So, if you come to my show, welcome! I’m really glad you’ve come. I’m glad that you took the time to consider my work. But what I hope is that you take even more time to consider the people in my work. I hope you approach each work with the question, “What don’t I know about….” and fill in the blank. As one of my favorite U2 songs says, “We thought we had the answers, it was the questions we had wrong.” So, start with the place of not knowing, of being curious about another person, of genuine desire to learn, to listen, and to understand. Don’t let fear or pride keep you from discovering something beautiful in someone not like you.
But, consider not stopping there. My hope is that at least one of the pieces in this show will grab you by the heart as well as the mind and that it will prompt action.
The simplest action we can take is to approach everyone we meet with a willingness to listen; a willingness to see a friend and not an enemy. Not everyone we encounter will allow for this; there are some people out there who we may not be equipped to listen to safely. But, if we start with considering others as equal to us, as valuable as we are valuable, as worthy of our time and attention, we’ve made a huge first step towards healing our communities and our country. This is why, though that first group of friends frustrates me, I refuse to see them as my enemies. They may not listen, they may lash out in their ignorance, their fear, or their pride. But, at the end of the day, they are people too. Until we can see all people as our brothers and sisters, as our neighbors, as humans, we will continue to polarize and divide.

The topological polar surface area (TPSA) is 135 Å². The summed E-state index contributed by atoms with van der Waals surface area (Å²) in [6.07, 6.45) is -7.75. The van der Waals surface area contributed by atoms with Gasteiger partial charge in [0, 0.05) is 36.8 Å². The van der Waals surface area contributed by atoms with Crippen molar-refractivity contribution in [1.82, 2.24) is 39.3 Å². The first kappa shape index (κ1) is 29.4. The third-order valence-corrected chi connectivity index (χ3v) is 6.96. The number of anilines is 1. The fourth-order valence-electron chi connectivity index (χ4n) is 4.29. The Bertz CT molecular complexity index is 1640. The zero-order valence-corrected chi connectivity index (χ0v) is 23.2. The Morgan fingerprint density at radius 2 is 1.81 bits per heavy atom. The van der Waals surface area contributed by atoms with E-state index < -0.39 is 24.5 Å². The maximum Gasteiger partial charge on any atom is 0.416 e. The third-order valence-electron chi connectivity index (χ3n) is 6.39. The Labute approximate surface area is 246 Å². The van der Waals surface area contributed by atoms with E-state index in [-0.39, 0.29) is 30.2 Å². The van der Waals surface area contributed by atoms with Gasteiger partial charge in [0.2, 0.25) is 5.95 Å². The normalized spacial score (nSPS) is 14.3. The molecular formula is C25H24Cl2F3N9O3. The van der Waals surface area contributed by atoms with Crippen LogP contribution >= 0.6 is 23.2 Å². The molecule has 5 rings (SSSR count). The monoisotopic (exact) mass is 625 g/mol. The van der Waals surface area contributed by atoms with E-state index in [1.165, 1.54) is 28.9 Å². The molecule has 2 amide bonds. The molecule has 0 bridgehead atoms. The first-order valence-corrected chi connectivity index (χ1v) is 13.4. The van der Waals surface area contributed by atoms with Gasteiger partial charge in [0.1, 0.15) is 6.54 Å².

Perhaps you are ready to do more; in which case, I would highly encourage you to look up resources for the particular painting you are interested in. In the coming weeks, I will be posting a resource list to my website with books, podcasts, Instagram accounts, documentaries, and other types of resources I found to be helpful in my journey. These are just a starting place, but they might help you focus your search and your journey into understanding others.